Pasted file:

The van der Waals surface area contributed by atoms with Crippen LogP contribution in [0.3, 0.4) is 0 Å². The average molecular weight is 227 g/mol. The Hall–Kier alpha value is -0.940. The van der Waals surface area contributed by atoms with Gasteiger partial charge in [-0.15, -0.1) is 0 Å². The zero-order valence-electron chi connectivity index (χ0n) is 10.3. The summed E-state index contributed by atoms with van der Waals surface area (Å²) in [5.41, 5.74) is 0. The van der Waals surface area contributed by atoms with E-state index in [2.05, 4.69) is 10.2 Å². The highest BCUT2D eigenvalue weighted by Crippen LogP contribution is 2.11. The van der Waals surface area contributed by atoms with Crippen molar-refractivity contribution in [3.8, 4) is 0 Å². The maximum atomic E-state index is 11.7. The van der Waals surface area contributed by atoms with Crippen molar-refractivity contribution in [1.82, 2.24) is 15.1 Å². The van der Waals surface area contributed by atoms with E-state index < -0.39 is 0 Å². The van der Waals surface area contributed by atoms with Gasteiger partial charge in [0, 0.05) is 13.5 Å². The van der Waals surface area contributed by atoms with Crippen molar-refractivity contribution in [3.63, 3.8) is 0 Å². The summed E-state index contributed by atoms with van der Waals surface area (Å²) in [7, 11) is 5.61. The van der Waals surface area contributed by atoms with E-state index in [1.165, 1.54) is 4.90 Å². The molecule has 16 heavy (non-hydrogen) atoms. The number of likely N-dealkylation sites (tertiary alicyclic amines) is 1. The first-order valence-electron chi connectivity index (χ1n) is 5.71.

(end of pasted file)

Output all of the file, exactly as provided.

The van der Waals surface area contributed by atoms with Crippen LogP contribution in [0.3, 0.4) is 0 Å². The average molecular weight is 227 g/mol. The Hall–Kier alpha value is -0.940. The van der Waals surface area contributed by atoms with Gasteiger partial charge in [-0.15, -0.1) is 0 Å². The zero-order valence-electron chi connectivity index (χ0n) is 10.3. The summed E-state index contributed by atoms with van der Waals surface area (Å²) in [5.41, 5.74) is 0. The van der Waals surface area contributed by atoms with E-state index in [2.05, 4.69) is 10.2 Å². The highest BCUT2D eigenvalue weighted by Crippen LogP contribution is 2.11. The van der Waals surface area contributed by atoms with Crippen molar-refractivity contribution in [3.8, 4) is 0 Å². The maximum atomic E-state index is 11.7. The van der Waals surface area contributed by atoms with Crippen molar-refractivity contribution in [1.82, 2.24) is 15.1 Å². The van der Waals surface area contributed by atoms with E-state index < -0.39 is 0 Å². The van der Waals surface area contributed by atoms with Gasteiger partial charge in [0, 0.05) is 13.5 Å². The van der Waals surface area contributed by atoms with Crippen molar-refractivity contribution in [3.63, 3.8) is 0 Å². The summed E-state index contributed by atoms with van der Waals surface area (Å²) in [7, 11) is 5.61. The van der Waals surface area contributed by atoms with E-state index in [1.165, 1.54) is 4.90 Å². The molecule has 16 heavy (non-hydrogen) atoms. The number of likely N-dealkylation sites (tertiary alicyclic amines) is 1. The first-order valence-electron chi connectivity index (χ1n) is 5.71.